"Hoc age! Accipe ratum! Repete!" went the cry. “Take that! So be it! And again!” According to Suetonius these were the frenzied shouts of the plotters that surged toward Caligula as he left the Palatine Games after noon on January 24, A.D. 41. These were men who had all once sworn loyalty to their victim, but growing anger had boiled over into a determination to end a hated emperor’s life.
It was not always so. Gaius Julius Caesar Germanicus, better known by his childhood nickname of Caligula—meaning “little boot”—had once been popular, but between A.D. 39 and 40 his character changed. There were rumors that the emperor was unwell and some spoke of a disease; others described a personality-altering potion he had been given by his wife, Caesonia. Whatever the cause, Caligula grew nasty and it was the Roman upper classes that suffered most. (Caligula wasn't the last emperor to be assassinated: Elagabalus's hard-partying reign was also too much for the Roman Empire.)
The emperor makes enemies
According to his biographer Suetonius, Caligula believed himself to be a god and often said: “Remember that I have the right to do anything to anybody.” He humiliated senators by making them run behind his litter or forcing them to fight for his amusement. Suetonius wrote, "When the consuls forgot to make proclamation of his birthday, he deposed them, and left the state for three days without its highest magistrates."
Caligula spent extravagently during his reign, on both projects and frivolous projects. He had no qualms about resorting to all manner of trickery and extortion to get the money that funded his excessive expenditures. High taxes were set, inheritances confiscated, and prominent wealthy citizens found themselves subject to legal action. Nobody’s possessions were safe and many lived in fear of becoming the next target of Caligula’s caprice.
Even so, some sympathized with his actions, which they chose to see as Caligula standing up to privileged classes. However, even the plebs’ enthusiasm for the emperor steadily waned.
The unusual suspects
Numerous plots, real or alleged, were hatched, like the one led by Lentulus Gaetulicus in Germania in A.D. 39, and another devised by close followers of Callistus, one of the richest men in Rome. Many yearned to take revenge on the emperor for past affronts but almost everyone remained afraid of falling out of his favor. The Roman historian Tacitus summed up the situation perfectly in his dramatic expression ocultae Gaium insidiae, “hidden malice toward Gaius.” Secret hatred seethed beneath a frightened mask of adulation. (Citizenship was the path to power in ancient Rome.)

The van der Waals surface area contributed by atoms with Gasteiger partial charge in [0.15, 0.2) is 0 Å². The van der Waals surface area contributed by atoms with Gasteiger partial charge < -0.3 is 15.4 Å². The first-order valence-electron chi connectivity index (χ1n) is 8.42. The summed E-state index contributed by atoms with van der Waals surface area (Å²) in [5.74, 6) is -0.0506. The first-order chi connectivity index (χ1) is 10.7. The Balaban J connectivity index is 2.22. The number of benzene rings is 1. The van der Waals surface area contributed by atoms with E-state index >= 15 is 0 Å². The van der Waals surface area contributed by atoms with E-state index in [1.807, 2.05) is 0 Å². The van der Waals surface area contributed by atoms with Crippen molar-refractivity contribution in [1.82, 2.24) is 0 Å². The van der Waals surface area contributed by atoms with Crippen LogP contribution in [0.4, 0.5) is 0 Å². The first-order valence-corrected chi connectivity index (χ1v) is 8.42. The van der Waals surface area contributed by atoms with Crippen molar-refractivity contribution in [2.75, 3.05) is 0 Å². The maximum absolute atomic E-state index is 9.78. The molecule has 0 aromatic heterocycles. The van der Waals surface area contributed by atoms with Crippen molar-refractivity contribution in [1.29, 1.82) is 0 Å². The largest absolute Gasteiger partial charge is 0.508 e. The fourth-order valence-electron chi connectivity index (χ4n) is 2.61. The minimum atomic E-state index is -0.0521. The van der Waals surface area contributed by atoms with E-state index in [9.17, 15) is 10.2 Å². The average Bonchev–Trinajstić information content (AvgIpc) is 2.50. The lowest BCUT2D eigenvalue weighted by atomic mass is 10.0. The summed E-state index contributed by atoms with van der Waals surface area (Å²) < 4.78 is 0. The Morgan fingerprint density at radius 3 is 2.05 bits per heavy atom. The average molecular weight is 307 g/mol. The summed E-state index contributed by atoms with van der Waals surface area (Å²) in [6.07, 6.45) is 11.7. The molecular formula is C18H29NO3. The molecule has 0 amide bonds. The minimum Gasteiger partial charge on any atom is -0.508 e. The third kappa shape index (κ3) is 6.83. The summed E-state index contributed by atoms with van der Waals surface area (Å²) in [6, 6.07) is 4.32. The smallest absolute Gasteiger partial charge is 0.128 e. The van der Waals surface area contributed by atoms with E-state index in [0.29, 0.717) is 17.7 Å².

Historian Cassius Dio wrote that practically everyone at Caligula’s court wanted him dead. Even those who were not actively conspiring to kill him kept quiet and allowed plots to proceed in the hope of ending the nerve-wracking uncertainty of their possessions and lives being utterly at the mercy of a tyrannical and capricious emperor.
In The Antiquities of the Jews, the first-century Jewish historian Flavius Josephus records that Caligula faced hostility from all sides. He said that there were three groups of conspirators simultaneously involved in the plot that ended Caligula's life. One was headed by Emilius Regulus, about whom little is known. Annius Vinicianus led another group and was apparently somehow connected with a thwarted coup in A.D. 39.
Cassius Chaerea, a member of the Praetorian Guard (the troops closest to the emperor), led the third. Chaerea's motives seem to have been personal as Caligula had subjected him to public humiliation and cruel practical jokes. Chaerea wanted revenge but turned to others for support, including a fellow tribune and one of his superiors, a prefect of the Praetorian Guard. Concealing his personal hatred, he tried to convince them to join him in denouncing Caligula as the oppressor of Rome and the empire. He failed to secure explicit support. However, he revealed his plans to a trusted colleague, another tribune, Cornelius Sabinus, and the pair became the principal players in the plot to end the emperor’s life.
The Praetorian plot
It’s almost certain that there were many more plots than those mentioned in the written accounts. Possible widespread involvement of Caligula’s court would explain why he never learned of the threat. Yet, despite support and ample opportunities, the plotters hesitated when it came to actually carrying out the deed. Having exhausted all other options, they finally decided to strike the fatal blow during the Palatine Games. These were a series of events held each January to honor Augustus, the first emperor of Rome who ruled from 27 B.C. to A.D.14.